Monthly Archives: July 2017

Pieces Falling into Place


Pieces Falling into PlaceROBERT LOWELL ONCE SURMISED that the publication of his friend Elizabeth Bishop’s letters would lead to her being recognized “as not only one of the best, but also one of the most prolific writers of our century.” That day does not seem far off. One Art, the first selection of Bishop’s letters, appeared in 1994 and was nearly seven hundred pages long; her correspondence with Lowell himself, Words in Air, stretched across nearly nine hundred pages. Now Elizabeth Bishop and The New Yorker, the chronicle of her forty-five year relationship with the weekly magazine, has arrived and it is over four hundred pages.
The once well-guarded secrets of Bishop’s personal life are now exhaustively bare. Her early feelings of abandonment, her struggles with alcoholism and depression, her romances with various women—most notably her partner of fifteen years, Lota Costellat de Macedo Soares—and her careful stewardship of her own career have all shaped the reception and reading of Bishop’s slim output of poems. Bishop admitted she enjoyed writing letters because doing so is “kind of like working without really doing it,” and her letters focus attention on her fluid, relaxed style. Here, for example, is Bishop describing some Brazilian post office travails to Katherine White, an editor at The New Yorker:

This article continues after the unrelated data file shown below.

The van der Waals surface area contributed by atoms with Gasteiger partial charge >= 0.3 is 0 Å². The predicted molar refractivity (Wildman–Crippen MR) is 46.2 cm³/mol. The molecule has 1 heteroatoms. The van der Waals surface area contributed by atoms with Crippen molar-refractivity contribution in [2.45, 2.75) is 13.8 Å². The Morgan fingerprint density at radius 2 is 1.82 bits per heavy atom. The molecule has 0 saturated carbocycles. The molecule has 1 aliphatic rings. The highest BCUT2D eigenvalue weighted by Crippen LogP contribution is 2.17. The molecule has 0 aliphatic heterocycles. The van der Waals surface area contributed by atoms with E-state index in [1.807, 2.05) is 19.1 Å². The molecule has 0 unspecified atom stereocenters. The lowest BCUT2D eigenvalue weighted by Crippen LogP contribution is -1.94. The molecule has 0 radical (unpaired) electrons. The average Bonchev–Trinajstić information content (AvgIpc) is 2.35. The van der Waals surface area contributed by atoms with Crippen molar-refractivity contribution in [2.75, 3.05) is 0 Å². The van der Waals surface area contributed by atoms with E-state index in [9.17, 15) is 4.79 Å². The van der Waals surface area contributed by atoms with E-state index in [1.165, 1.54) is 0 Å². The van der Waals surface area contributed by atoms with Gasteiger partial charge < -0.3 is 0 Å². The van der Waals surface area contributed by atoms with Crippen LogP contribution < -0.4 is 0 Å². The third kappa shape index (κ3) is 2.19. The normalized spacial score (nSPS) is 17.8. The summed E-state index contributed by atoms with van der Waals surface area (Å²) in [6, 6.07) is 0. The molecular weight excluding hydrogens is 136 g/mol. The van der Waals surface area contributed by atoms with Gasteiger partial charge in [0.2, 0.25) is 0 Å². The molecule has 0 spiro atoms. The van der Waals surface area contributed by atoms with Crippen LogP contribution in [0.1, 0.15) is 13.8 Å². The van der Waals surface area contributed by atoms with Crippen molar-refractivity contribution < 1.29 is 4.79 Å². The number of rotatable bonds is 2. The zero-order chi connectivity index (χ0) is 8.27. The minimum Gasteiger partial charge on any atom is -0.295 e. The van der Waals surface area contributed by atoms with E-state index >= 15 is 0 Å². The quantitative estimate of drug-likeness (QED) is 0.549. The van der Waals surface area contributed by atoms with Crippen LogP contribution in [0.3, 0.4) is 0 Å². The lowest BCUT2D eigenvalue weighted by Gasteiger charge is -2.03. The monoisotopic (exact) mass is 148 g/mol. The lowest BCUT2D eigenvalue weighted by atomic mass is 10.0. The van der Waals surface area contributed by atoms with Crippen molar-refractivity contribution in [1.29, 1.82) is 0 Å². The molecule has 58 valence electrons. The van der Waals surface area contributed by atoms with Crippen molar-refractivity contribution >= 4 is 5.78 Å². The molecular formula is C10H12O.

It is such a job to mail things here—the stamps have no glue, or not enough, and you have to stand in line at a glue machine, and get all covered with it—if you trust stamps to begin with; they say they are stolen in the PO often, and the mail just thrown away. (A newspaper editor friend of mine here found a cache of thousands of pieces of mail for the paper that that had happened to—imagine.) So if you don’t trust stamps you have to go to the central office where there is a stamping machine—and in any case you have to go to one of the few post offices, since the mail boxes are never collected—haven’t been for years. No one ever dreams of writing a letter within the country—they just vanish. Fortunately air-mail in and out is considerably better … If you do receive this, it is an [sic?] earnest of more. I never used that expression before & I don’t think I like it—I also rather doubt you’ll be able to use this short poem [“The Shampoo”], but there are more coming.